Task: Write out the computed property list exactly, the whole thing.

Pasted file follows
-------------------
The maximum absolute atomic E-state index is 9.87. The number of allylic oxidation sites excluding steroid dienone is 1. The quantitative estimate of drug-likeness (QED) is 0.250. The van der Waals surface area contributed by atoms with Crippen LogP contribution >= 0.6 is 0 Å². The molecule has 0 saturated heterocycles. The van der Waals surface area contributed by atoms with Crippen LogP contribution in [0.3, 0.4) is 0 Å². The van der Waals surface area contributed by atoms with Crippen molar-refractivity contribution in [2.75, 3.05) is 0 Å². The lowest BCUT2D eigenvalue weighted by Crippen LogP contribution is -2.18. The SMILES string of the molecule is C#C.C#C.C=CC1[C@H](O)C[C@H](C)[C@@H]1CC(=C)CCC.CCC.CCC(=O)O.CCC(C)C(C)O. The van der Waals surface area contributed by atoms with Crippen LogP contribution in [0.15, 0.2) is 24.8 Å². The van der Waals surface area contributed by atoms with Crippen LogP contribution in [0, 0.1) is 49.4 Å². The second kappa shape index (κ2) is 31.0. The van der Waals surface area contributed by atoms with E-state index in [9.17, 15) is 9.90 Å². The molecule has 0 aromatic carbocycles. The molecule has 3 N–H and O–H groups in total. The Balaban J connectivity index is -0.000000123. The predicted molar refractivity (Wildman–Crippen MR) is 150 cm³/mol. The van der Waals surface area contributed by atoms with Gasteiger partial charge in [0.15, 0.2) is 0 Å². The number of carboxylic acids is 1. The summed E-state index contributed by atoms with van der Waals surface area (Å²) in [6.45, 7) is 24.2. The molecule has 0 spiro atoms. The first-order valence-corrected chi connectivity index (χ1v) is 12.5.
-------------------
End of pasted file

The maximum absolute atomic E-state index is 9.87. The number of allylic oxidation sites excluding steroid dienone is 1. The quantitative estimate of drug-likeness (QED) is 0.250. The van der Waals surface area contributed by atoms with Crippen LogP contribution >= 0.6 is 0 Å². The molecule has 0 saturated heterocycles. The van der Waals surface area contributed by atoms with Crippen LogP contribution in [0.3, 0.4) is 0 Å². The van der Waals surface area contributed by atoms with Crippen molar-refractivity contribution in [2.75, 3.05) is 0 Å². The lowest BCUT2D eigenvalue weighted by Crippen LogP contribution is -2.18. The SMILES string of the molecule is C#C.C#C.C=CC1[C@H](O)C[C@H](C)[C@@H]1CC(=C)CCC.CCC.CCC(=O)O.CCC(C)C(C)O. The van der Waals surface area contributed by atoms with Crippen LogP contribution in [0.15, 0.2) is 24.8 Å². The van der Waals surface area contributed by atoms with Crippen LogP contribution in [0, 0.1) is 49.4 Å². The second kappa shape index (κ2) is 31.0. The van der Waals surface area contributed by atoms with E-state index in [9.17, 15) is 9.90 Å². The molecule has 0 aromatic carbocycles. The molecule has 3 N–H and O–H groups in total. The Balaban J connectivity index is -0.000000123. The predicted molar refractivity (Wildman–Crippen MR) is 150 cm³/mol. The van der Waals surface area contributed by atoms with Gasteiger partial charge in [0.15, 0.2) is 0 Å². The number of carboxylic acids is 1. The summed E-state index contributed by atoms with van der Waals surface area (Å²) in [6.45, 7) is 24.2. The molecule has 0 spiro atoms. The first-order valence-corrected chi connectivity index (χ1v) is 12.5.